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Rational Passions

About Adam and Others

 

Michael Tierney, interviewing About Adam director Gerry Stembridge in Film West, wondered whether some people might find the film ‘self-satisfied’. After all, the film’s about a young lothario who drives a vintage Jaguar, has an arty career and seduces three sisters without any comeuppance, all set in a Dublin lacking in poverty and full of life’s possibilities. Stembridge wonders whether the film is less self-satisfied than perhaps celebratory: he believes that it’s trying to celebrate not so much the tiger economy, but the liberal possibilities in a secular society. Whether or not in consequence he’s saying anything about the state of the economy itself is for him a secondary issue. He is, if you like, trying to make a film about being satisfied with the self. ‘I would rather say though that if we are afraid to celebrate anything that gives us pleasure then we will never make films that are not angst-ridden and tragic.’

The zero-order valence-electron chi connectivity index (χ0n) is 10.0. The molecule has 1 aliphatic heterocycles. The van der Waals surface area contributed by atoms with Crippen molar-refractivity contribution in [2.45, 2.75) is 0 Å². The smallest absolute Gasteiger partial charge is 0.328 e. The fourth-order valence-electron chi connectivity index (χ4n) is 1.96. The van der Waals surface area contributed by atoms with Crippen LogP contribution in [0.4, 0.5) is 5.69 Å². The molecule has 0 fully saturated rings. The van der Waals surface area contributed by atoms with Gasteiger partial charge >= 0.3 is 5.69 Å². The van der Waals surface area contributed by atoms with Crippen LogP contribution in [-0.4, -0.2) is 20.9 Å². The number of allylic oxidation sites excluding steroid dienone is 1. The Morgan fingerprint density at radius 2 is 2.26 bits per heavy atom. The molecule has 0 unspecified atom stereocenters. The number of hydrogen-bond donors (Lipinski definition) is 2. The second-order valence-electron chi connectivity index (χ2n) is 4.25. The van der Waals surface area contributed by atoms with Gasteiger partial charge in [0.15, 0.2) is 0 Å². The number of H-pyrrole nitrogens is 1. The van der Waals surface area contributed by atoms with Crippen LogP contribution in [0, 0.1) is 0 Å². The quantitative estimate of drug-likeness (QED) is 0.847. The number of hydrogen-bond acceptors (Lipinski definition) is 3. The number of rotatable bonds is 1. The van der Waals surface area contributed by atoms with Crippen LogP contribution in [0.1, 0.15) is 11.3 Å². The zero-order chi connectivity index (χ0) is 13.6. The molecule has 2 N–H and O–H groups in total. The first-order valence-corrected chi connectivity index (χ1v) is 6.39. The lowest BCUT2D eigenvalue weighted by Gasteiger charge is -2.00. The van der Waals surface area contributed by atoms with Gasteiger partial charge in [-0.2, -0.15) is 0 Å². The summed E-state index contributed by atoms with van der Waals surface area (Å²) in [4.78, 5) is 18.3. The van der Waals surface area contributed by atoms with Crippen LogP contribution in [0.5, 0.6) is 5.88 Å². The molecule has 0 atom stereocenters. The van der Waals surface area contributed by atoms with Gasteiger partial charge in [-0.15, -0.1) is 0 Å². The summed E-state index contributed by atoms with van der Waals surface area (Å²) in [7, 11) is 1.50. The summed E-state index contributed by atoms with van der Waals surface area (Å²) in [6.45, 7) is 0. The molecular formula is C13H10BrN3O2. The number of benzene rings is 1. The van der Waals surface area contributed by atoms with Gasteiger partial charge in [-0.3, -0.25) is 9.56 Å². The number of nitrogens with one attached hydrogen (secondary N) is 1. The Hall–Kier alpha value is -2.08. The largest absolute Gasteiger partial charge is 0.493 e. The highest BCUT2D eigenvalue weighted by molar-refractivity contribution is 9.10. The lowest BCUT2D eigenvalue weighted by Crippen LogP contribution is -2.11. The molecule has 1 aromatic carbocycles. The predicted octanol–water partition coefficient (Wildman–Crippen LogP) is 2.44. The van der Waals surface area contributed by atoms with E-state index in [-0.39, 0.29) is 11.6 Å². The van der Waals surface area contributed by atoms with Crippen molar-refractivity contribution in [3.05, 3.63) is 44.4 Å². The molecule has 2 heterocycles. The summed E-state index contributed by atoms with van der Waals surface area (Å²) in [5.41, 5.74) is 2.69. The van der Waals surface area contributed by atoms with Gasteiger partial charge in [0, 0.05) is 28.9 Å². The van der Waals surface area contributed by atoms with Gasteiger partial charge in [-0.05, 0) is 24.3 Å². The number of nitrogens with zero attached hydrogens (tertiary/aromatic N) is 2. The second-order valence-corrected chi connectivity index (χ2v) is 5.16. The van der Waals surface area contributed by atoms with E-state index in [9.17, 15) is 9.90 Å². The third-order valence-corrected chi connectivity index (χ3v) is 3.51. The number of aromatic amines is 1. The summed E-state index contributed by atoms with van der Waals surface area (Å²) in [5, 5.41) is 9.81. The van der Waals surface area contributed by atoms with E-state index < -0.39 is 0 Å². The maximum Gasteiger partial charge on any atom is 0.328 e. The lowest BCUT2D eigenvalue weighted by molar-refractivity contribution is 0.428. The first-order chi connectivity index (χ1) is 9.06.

Maybe, though, there’s a way of accepting Stembridge’s general assumption while nevertheless still questioning the air of facility that hangs over his film. Is Stembridge’s satisfaction with the self not unjustified per se, but too readily justifiable? What Stembridge offers us is the satisfied- self of Adam (Stuart Townsend), but maybe gives us too many advertorial elements that allow us to buy into his self-satisfaction. Adam’s good-looking, always well-turned out, articulate, and good-tempered, can quote chunks of Christina Rossetti, attends the theatre yet loves football, is always available but good at his job. It’s one thing to create a character who signifies a satisfaction with the self; but it’s another to do so through making the mutually incompatible too easily achievable: by making the various threads that should be simultaneously impossible readily satisfied. If a filmmaker wants to push forward an ethical code – a way of being that goes beyond the generally accepted conventions – then the less artificial the approach, the more concrete the perspective. Stembridge’s thesis – that a young man can satisfy all three sisters simultaneously without necessarily hurting any of them – might be a stretch, but it’s not intrinsically impossible; in fact it’s ethically very possible if  we could relax our moral codes for ethical adventurousness. But to add to this ethical conceit the need to make Adam the perfect man takes it into the realm of the impossible. By exaggerating Adam’s qualities, the film’s in danger of having its ethic reduced to a fanciful idea contained by candy floss.